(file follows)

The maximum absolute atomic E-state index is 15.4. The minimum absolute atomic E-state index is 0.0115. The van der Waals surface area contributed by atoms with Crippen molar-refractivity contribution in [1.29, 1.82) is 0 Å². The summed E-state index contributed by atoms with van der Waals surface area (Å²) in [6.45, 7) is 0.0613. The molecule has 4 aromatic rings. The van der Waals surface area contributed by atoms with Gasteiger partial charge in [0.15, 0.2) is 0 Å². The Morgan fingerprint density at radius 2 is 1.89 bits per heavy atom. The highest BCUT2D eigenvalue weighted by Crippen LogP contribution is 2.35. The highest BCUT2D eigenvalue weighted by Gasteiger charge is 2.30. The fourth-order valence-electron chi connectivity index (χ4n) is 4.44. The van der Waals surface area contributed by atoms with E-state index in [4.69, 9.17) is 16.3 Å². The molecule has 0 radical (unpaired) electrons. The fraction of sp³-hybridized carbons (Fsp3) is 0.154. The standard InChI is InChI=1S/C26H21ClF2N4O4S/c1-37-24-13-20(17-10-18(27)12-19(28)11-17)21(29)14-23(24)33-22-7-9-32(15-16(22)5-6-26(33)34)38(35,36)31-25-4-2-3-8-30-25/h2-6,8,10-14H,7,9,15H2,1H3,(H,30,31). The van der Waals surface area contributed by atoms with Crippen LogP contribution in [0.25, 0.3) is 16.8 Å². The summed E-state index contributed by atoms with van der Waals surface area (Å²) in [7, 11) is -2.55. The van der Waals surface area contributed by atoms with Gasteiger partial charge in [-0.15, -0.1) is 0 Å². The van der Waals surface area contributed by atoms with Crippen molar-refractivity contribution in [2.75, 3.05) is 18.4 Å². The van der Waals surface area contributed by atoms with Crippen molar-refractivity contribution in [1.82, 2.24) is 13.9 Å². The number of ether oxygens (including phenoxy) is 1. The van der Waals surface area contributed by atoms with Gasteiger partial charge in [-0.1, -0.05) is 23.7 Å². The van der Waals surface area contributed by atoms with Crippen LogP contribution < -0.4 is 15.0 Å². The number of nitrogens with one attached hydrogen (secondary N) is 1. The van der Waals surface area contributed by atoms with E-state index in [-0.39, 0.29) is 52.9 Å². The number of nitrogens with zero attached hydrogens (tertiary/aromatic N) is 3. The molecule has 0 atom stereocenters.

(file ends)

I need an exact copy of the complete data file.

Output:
The maximum absolute atomic E-state index is 15.4. The minimum absolute atomic E-state index is 0.0115. The van der Waals surface area contributed by atoms with Crippen molar-refractivity contribution in [1.29, 1.82) is 0 Å². The summed E-state index contributed by atoms with van der Waals surface area (Å²) in [6.45, 7) is 0.0613. The molecule has 4 aromatic rings. The van der Waals surface area contributed by atoms with Gasteiger partial charge in [0.15, 0.2) is 0 Å². The Morgan fingerprint density at radius 2 is 1.89 bits per heavy atom. The highest BCUT2D eigenvalue weighted by Crippen LogP contribution is 2.35. The highest BCUT2D eigenvalue weighted by Gasteiger charge is 2.30. The fourth-order valence-electron chi connectivity index (χ4n) is 4.44. The van der Waals surface area contributed by atoms with E-state index in [4.69, 9.17) is 16.3 Å². The molecule has 0 radical (unpaired) electrons. The fraction of sp³-hybridized carbons (Fsp3) is 0.154. The standard InChI is InChI=1S/C26H21ClF2N4O4S/c1-37-24-13-20(17-10-18(27)12-19(28)11-17)21(29)14-23(24)33-22-7-9-32(15-16(22)5-6-26(33)34)38(35,36)31-25-4-2-3-8-30-25/h2-6,8,10-14H,7,9,15H2,1H3,(H,30,31). The van der Waals surface area contributed by atoms with Crippen LogP contribution in [0.25, 0.3) is 16.8 Å². The summed E-state index contributed by atoms with van der Waals surface area (Å²) in [7, 11) is -2.55. The van der Waals surface area contributed by atoms with Gasteiger partial charge in [-0.15, -0.1) is 0 Å². The van der Waals surface area contributed by atoms with Crippen molar-refractivity contribution in [2.75, 3.05) is 18.4 Å². The van der Waals surface area contributed by atoms with Crippen molar-refractivity contribution in [1.82, 2.24) is 13.9 Å². The number of ether oxygens (including phenoxy) is 1. The van der Waals surface area contributed by atoms with Gasteiger partial charge in [-0.1, -0.05) is 23.7 Å². The van der Waals surface area contributed by atoms with Crippen LogP contribution < -0.4 is 15.0 Å². The number of nitrogens with one attached hydrogen (secondary N) is 1. The van der Waals surface area contributed by atoms with E-state index in [-0.39, 0.29) is 52.9 Å². The number of nitrogens with zero attached hydrogens (tertiary/aromatic N) is 3. The molecule has 0 atom stereocenters.